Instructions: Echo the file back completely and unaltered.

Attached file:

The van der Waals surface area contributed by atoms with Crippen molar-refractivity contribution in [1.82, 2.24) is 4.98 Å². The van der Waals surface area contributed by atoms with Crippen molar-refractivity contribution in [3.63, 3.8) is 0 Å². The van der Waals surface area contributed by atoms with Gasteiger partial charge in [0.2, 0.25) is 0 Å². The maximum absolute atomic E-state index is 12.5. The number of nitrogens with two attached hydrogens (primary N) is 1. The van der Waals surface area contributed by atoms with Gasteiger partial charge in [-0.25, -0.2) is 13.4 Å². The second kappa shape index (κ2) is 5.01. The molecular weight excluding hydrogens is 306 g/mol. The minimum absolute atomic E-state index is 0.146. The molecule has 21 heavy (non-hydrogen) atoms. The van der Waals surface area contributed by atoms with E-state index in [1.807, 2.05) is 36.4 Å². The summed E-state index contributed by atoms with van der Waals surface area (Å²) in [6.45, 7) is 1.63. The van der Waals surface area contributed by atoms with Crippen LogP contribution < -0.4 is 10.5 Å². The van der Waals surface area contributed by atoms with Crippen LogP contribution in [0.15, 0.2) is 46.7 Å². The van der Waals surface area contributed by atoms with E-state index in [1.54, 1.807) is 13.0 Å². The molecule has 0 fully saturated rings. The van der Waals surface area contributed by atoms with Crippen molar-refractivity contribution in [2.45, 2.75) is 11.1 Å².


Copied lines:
The van der Waals surface area contributed by atoms with Crippen molar-refractivity contribution in [1.82, 2.24) is 4.98 Å². The van der Waals surface area contributed by atoms with Crippen molar-refractivity contribution in [3.63, 3.8) is 0 Å². The van der Waals surface area contributed by atoms with Gasteiger partial charge in [0.2, 0.25) is 0 Å². The maximum absolute atomic E-state index is 12.5. The number of nitrogens with two attached hydrogens (primary N) is 1. The van der Waals surface area contributed by atoms with Gasteiger partial charge in [-0.25, -0.2) is 13.4 Å². The second kappa shape index (κ2) is 5.01. The molecular weight excluding hydrogens is 306 g/mol. The minimum absolute atomic E-state index is 0.146. The molecule has 21 heavy (non-hydrogen) atoms. The van der Waals surface area contributed by atoms with E-state index in [1.807, 2.05) is 36.4 Å². The summed E-state index contributed by atoms with van der Waals surface area (Å²) in [6.45, 7) is 1.63. The van der Waals surface area contributed by atoms with Crippen LogP contribution < -0.4 is 10.5 Å². The van der Waals surface area contributed by atoms with Crippen LogP contribution in [0.15, 0.2) is 46.7 Å². The van der Waals surface area contributed by atoms with E-state index in [1.54, 1.807) is 13.0 Å². The molecule has 0 fully saturated rings. The van der Waals surface area contributed by atoms with Crippen molar-refractivity contribution in [2.45, 2.75) is 11.1 Å².